Mental Health Awareness Week 2018 – Chara Anaxagora

When I received the email from the JLD looking for blogs related to mental health, I instantly thought: Of course I’ll write something, everyone needs to speak up about mental health!

Apart from the fact that most people work for approximately 40 years, we also work for more than half of our lives – in fact we spend more time in our workplace than we do with family and friends. Shouldn’t this be a primary consideration when it comes to the amount of understanding our workplaces have in relation to mental health?

“Mental health includes our emotional, psychological, and social well-being. It affects how we think, feel, and act. It also helps determine how we handle stress, relate to others, and make choices.” Even from a pure business strategy perspective, it is of underlying importance that employers appreciate that the way they care for and handle mental wellbeing will influence the quality of employee’s work, the delivery of a better service and even employee retention. Happy and content employees make a good company and if you remove them from the equation, no amount of good clients can save it.

Millennials reached adulthood in a less certain time in terms of jobs, settling and planning ahead. With this in mind, I would say we millennials set happiness and wellbeing as a high priority. Being an ambitious generation, we want our jobs to complement our happiness and wellbeing but to achieve this employers need to be flexible and understand that we all are complex human beings; if we underperform or appear to be unhappy, the source of the issue is not always as shallow as others think or, equally, what we might try to present.

It’s easy to victimise employees, blame them for lower-quality performance and even initiate disciplinary proceedings against them instead of understanding that they might need help. However, it’s easier to be supportive, to preserve wellbeing and to offer help when the right procedures are in place.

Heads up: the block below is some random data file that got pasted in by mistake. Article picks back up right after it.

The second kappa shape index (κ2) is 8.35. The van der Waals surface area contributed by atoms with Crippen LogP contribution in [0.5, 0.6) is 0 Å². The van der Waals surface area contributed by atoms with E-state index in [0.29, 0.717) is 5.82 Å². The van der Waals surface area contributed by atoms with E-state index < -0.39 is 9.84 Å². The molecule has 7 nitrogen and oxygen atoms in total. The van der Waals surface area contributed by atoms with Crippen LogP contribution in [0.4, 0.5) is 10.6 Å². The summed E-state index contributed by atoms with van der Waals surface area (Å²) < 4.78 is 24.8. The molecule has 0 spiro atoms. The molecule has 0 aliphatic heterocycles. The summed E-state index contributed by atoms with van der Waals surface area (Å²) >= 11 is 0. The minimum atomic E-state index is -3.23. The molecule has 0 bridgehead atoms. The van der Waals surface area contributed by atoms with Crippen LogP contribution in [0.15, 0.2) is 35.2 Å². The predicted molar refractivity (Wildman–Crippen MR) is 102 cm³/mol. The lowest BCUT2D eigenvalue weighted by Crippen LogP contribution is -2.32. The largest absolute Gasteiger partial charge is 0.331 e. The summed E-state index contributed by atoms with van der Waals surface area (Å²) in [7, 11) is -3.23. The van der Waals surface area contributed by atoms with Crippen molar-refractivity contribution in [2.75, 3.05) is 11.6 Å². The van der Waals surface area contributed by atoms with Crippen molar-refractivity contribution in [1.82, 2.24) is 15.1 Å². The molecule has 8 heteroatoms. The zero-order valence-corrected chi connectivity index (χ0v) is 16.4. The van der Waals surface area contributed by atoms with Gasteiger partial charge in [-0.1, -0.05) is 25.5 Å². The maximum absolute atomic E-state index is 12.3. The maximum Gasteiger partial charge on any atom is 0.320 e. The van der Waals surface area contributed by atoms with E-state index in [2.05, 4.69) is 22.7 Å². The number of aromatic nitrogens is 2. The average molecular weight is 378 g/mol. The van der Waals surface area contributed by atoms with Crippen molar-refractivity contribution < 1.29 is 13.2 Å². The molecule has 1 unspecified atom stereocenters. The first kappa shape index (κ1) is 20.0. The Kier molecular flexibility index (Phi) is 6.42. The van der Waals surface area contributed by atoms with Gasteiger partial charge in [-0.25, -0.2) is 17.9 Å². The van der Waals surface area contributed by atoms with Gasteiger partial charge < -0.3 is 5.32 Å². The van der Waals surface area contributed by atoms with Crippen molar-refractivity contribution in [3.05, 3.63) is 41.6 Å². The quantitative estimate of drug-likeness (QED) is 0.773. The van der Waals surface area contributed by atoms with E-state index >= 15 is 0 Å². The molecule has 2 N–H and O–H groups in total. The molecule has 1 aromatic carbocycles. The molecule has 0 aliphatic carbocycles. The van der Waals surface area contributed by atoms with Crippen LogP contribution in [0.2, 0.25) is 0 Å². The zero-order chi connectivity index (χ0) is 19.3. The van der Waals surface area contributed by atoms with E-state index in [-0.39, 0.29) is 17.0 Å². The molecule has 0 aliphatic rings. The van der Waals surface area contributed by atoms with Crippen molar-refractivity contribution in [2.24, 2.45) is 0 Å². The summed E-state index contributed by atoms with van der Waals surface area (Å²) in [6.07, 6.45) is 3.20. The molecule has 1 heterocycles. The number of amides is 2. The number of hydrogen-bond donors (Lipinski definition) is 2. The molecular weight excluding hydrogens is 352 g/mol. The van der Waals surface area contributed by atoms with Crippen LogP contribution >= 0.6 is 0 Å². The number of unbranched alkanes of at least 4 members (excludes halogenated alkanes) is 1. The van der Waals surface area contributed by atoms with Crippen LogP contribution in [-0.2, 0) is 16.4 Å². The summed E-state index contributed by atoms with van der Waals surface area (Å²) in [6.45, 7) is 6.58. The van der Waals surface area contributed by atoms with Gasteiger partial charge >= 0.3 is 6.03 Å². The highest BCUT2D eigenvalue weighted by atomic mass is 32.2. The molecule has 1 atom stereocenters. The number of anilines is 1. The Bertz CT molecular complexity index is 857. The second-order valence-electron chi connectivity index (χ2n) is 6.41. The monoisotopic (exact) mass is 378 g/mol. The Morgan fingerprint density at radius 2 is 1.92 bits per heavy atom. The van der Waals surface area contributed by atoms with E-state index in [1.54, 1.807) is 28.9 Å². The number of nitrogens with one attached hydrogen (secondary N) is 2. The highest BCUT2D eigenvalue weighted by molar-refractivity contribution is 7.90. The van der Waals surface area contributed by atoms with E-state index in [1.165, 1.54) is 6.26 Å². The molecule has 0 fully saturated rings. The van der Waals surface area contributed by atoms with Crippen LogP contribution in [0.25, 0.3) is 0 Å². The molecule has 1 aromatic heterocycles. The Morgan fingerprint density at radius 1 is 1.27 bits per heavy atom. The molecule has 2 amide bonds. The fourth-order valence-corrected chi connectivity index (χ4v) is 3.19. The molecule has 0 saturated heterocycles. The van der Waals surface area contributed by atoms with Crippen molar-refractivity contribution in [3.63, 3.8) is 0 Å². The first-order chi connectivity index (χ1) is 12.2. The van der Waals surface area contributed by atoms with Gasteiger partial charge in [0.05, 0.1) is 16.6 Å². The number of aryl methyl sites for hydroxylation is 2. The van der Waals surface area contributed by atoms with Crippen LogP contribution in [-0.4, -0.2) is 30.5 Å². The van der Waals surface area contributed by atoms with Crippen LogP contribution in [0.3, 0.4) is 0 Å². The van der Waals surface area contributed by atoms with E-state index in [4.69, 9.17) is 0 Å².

A very interesting common practice in the USA is for firms to recruit employee counsellors. Employees can talk freely, without any suggestion that they have work-related issues which require escalation. It is understandable that this requires a shift of culture and investment, but surely those workplaces which promote mental health support, encourage people to speak up and put policies and processes in place which provide for such circumstances, would stand out for the better.

Mental health workshops, wellbeing days, self-care support and advice are, amongst others, items that can easily be added to the agenda of a firm interested in improving their employees’ wellbeing.

Mental health issues can be caused by a variety of issues – biological factors or life experiences such as trauma, abuse or loss. It can happen to anyone at any time. And if we as professionals change our mind set to consider that everyone might be fighting a battle we know nothing about, we are in for the start of a new era when it comes to better workplace conditions and talking about mental health.